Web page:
Packers’ defense pays for lack of pre-snap urgency

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The same goes for the offense, which was just as inconsistent but in a different fashion, scoring 20 points in the first half and then getting blanked in the second half.

While any number of moments proved critical – the third-down sack taking the Packers out of field-goal range in the third quarter, and the consecutive batted passes on third and fourth down inside the New York 10-yard line late in the game obviously qualify – LaFleur provided the most detailed explanation on the heavily scrutinized all-passing three-and-out that followed the Giants’ tying touchdown in the fourth quarter.

On first down, the Giants were in a single-high safety look, and he wanted to attack it, but Allen Lazard got bumped off his route on the right side without an illegal contact flag being thrown.

On second down, quarterback Aaron Rodgers had the choice to run or throw based on the defensive look, and he turned to an in-breaking route by Cobb that had converted a crucial third-and-1 in overtime the previous week against the Patriots. They’d also run that same concept, which LaFleur referred to as a “premier play,” to Romeo Doubs earlier in the game for a 22-yard gain, but this time a slightly high throw went off Cobb’s hands incomplete.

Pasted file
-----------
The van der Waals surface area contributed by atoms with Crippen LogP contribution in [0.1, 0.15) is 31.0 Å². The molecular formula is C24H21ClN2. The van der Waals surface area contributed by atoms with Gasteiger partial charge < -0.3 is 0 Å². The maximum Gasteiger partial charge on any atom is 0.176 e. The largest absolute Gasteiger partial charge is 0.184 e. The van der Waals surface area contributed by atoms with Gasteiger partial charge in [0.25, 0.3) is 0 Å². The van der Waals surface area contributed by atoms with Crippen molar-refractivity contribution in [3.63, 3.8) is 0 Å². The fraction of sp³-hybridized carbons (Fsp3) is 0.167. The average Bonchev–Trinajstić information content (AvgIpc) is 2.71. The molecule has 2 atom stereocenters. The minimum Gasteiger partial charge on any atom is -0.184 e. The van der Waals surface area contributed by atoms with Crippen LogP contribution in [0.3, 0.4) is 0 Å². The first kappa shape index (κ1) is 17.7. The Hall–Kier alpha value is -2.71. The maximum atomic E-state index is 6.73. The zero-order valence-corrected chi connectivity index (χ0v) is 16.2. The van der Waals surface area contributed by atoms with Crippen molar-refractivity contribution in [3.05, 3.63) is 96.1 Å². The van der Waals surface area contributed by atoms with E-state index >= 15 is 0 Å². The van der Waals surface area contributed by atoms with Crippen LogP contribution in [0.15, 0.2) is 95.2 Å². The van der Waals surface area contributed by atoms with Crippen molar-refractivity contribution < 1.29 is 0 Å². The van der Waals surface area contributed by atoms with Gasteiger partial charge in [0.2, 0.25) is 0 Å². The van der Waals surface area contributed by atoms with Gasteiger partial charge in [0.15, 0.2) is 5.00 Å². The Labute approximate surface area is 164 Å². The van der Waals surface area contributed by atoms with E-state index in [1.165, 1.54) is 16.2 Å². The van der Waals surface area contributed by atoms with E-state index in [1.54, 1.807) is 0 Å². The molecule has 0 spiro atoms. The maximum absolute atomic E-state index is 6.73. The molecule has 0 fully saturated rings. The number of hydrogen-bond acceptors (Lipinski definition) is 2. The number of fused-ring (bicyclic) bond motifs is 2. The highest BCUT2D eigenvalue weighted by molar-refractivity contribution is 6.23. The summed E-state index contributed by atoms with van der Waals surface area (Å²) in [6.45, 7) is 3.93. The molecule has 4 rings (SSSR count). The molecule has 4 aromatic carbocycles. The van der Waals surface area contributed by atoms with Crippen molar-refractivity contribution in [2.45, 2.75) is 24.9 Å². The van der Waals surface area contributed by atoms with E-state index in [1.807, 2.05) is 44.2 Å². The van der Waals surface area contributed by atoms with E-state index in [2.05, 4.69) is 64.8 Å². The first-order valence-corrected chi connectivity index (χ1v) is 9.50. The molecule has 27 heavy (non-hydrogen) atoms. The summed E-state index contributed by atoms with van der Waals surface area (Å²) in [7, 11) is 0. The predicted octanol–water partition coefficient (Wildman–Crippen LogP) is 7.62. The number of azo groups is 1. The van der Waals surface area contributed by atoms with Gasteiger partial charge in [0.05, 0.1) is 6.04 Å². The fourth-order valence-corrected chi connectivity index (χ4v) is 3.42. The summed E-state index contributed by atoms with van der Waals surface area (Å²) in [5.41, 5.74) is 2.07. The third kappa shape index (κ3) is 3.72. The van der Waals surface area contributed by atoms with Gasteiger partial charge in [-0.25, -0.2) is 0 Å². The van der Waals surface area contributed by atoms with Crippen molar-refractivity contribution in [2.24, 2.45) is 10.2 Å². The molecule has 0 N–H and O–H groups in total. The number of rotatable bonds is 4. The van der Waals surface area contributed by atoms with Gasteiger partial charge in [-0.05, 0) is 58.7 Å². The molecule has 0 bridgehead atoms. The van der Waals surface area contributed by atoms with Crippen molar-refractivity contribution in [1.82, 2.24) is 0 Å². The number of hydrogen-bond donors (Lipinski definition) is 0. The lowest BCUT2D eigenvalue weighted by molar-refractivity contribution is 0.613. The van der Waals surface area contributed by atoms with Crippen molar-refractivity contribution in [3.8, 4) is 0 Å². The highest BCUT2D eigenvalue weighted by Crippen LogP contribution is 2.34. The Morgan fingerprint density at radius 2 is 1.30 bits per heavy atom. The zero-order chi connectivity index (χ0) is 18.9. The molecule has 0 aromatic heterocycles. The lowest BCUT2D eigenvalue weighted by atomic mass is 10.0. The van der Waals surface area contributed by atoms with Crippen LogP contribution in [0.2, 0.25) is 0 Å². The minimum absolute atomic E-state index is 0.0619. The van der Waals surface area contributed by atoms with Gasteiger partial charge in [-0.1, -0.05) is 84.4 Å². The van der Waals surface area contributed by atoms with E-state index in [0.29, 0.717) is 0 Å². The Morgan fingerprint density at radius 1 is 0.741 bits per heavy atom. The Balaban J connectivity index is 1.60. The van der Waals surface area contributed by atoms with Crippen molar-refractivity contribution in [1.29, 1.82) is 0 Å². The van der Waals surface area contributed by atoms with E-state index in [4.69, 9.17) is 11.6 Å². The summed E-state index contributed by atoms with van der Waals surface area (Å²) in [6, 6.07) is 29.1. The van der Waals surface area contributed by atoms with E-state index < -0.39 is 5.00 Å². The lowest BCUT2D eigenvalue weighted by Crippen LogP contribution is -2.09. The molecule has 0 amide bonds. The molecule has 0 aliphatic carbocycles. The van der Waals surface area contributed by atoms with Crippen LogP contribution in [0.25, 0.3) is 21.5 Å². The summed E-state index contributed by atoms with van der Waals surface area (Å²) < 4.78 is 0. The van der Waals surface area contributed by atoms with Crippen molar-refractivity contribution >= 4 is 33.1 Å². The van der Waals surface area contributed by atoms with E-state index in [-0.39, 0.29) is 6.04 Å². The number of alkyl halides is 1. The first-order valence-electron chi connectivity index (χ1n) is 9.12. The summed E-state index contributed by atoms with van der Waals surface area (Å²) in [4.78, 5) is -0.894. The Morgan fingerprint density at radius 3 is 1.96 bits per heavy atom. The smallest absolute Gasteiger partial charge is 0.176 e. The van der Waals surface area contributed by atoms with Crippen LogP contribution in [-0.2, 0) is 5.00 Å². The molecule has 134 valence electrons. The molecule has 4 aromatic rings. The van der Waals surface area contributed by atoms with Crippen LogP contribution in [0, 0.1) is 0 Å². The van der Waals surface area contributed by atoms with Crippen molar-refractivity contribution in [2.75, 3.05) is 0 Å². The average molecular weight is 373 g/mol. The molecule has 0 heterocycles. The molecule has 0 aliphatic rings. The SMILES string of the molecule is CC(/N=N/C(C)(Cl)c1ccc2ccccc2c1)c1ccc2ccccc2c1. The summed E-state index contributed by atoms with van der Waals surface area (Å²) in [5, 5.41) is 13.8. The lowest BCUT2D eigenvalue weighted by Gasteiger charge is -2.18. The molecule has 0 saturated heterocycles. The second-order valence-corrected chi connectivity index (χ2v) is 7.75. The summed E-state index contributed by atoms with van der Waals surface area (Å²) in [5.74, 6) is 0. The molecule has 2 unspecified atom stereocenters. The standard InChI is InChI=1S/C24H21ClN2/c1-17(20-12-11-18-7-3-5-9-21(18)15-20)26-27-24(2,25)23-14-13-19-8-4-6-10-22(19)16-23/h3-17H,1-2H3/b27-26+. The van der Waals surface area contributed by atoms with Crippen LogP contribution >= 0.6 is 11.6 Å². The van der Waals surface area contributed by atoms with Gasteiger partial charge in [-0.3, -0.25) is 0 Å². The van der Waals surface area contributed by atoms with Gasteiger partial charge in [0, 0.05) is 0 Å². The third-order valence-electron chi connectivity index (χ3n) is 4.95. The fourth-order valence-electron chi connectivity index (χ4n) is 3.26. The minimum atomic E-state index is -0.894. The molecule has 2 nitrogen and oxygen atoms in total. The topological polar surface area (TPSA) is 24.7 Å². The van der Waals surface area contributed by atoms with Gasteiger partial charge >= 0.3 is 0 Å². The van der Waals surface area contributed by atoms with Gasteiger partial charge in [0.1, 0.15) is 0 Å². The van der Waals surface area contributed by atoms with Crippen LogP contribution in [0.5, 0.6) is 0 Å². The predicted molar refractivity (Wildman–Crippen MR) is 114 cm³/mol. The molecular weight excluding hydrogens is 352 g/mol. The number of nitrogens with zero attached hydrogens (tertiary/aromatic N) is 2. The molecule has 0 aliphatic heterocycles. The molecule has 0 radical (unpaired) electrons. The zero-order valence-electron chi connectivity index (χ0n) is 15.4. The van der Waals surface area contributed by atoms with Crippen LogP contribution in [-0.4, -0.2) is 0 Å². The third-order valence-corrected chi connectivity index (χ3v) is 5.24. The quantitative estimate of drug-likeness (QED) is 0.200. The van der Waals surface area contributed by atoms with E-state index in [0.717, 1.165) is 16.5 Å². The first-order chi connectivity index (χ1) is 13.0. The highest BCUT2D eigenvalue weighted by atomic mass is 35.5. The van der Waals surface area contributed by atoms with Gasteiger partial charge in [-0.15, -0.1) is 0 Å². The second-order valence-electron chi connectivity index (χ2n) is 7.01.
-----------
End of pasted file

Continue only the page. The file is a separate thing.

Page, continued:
“Now you’re sitting in third-and-10,” LaFleur said. “And I understand that, going into it, you’re going to have to stand up here today and answer for that, and I’m perfectly fine with that, as long as our process and our thought process is in the right spot. Unfortunately, from a results standpoint, it didn’t work out.”

The all-pass sequence looks even worse when by game’s end, running backs Aaron Jones and AJ Dillon have combined for just 19 carries despite averaging 5.1 yards per rush. The “run solutions,” which are quick horizontal throws at Rodgers’ discretion that moved the ball effectively throughout the game, certainly took opportunities away from the backs.

LaFleur also admitted he has to be more mindful of how often his 1-2 punch in the backfield is actually getting the ball, not just how many plays were called for them that might’ve changed on the spot.

“But I don’t think one sequence or one play was the deciding factor in that game,” he said. “Just the consistency with which we played, or lacked in the second half is why we lost the game.”

Ultimately, when things started going south, the offense didn’t pick up the defense, nor vice versa, to stem the tide as the Giants’ comeback gained serious steam.

“When you’re up on a team 17-3 at one point in the game, … you have to put a team like that away. And we didn’t,” LaFleur said. “We let them hang around, and we all know how this momentum game works in our league. Once it starts flipping, it doesn’t matter who you’re playing. It’s real, it happens. Unfortunately, we were on the wrong side of that.”


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Mike Spofford

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